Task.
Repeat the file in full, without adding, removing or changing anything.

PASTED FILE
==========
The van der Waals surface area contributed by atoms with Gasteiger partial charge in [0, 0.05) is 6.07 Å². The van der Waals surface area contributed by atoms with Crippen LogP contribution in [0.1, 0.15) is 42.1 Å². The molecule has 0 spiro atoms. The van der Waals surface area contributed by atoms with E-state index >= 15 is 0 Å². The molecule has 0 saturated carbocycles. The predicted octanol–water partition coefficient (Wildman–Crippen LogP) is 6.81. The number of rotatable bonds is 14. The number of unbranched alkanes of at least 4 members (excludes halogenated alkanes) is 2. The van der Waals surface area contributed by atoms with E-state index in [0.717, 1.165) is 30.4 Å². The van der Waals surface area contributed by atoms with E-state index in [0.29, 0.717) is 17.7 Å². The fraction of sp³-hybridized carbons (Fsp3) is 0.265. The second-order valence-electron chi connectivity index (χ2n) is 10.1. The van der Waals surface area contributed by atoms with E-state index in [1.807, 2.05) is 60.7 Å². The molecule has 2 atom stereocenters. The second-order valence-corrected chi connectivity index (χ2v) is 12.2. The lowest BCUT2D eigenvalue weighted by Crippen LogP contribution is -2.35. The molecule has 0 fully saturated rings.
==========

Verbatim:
The van der Waals surface area contributed by atoms with Gasteiger partial charge in [0, 0.05) is 6.07 Å². The van der Waals surface area contributed by atoms with Crippen LogP contribution in [0.1, 0.15) is 42.1 Å². The molecule has 0 spiro atoms. The van der Waals surface area contributed by atoms with E-state index >= 15 is 0 Å². The molecule has 0 saturated carbocycles. The predicted octanol–water partition coefficient (Wildman–Crippen LogP) is 6.81. The number of rotatable bonds is 14. The number of unbranched alkanes of at least 4 members (excludes halogenated alkanes) is 2. The van der Waals surface area contributed by atoms with E-state index in [0.717, 1.165) is 30.4 Å². The van der Waals surface area contributed by atoms with E-state index in [0.29, 0.717) is 17.7 Å². The fraction of sp³-hybridized carbons (Fsp3) is 0.265. The second-order valence-electron chi connectivity index (χ2n) is 10.1. The van der Waals surface area contributed by atoms with E-state index in [1.807, 2.05) is 60.7 Å². The molecule has 2 atom stereocenters. The second-order valence-corrected chi connectivity index (χ2v) is 12.2. The lowest BCUT2D eigenvalue weighted by Crippen LogP contribution is -2.35. The molecule has 0 fully saturated rings.